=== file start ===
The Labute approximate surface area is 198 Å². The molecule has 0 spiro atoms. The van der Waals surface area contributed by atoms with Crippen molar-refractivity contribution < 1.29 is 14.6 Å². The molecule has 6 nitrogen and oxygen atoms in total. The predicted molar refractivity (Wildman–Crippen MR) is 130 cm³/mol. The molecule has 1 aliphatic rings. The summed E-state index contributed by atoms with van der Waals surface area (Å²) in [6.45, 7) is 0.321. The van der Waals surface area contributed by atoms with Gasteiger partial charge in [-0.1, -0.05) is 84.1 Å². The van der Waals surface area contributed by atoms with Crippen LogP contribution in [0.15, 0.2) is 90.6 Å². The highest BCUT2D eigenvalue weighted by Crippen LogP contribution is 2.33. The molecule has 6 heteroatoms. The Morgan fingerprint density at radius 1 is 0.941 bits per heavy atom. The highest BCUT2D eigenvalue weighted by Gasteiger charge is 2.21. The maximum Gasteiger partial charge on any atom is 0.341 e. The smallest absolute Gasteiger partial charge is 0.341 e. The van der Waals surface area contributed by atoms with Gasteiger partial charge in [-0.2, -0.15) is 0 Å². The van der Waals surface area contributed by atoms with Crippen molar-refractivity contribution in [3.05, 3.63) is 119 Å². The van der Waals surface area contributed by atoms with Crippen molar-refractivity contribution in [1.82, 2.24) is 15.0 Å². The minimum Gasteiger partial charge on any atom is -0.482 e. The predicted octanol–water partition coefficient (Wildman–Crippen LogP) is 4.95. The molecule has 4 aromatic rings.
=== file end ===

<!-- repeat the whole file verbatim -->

The Labute approximate surface area is 198 Å². The molecule has 0 spiro atoms. The van der Waals surface area contributed by atoms with Crippen molar-refractivity contribution < 1.29 is 14.6 Å². The molecule has 6 nitrogen and oxygen atoms in total. The predicted molar refractivity (Wildman–Crippen MR) is 130 cm³/mol. The molecule has 1 aliphatic rings. The summed E-state index contributed by atoms with van der Waals surface area (Å²) in [6.45, 7) is 0.321. The van der Waals surface area contributed by atoms with Gasteiger partial charge in [-0.1, -0.05) is 84.1 Å². The van der Waals surface area contributed by atoms with Crippen LogP contribution in [0.15, 0.2) is 90.6 Å². The highest BCUT2D eigenvalue weighted by Crippen LogP contribution is 2.33. The molecule has 6 heteroatoms. The Morgan fingerprint density at radius 1 is 0.941 bits per heavy atom. The highest BCUT2D eigenvalue weighted by Gasteiger charge is 2.21. The maximum Gasteiger partial charge on any atom is 0.341 e. The smallest absolute Gasteiger partial charge is 0.341 e. The van der Waals surface area contributed by atoms with Gasteiger partial charge in [-0.2, -0.15) is 0 Å². The van der Waals surface area contributed by atoms with Crippen molar-refractivity contribution in [3.05, 3.63) is 119 Å². The van der Waals surface area contributed by atoms with Crippen molar-refractivity contribution in [1.82, 2.24) is 15.0 Å². The minimum Gasteiger partial charge on any atom is -0.482 e. The predicted octanol–water partition coefficient (Wildman–Crippen LogP) is 4.95. The molecule has 4 aromatic rings.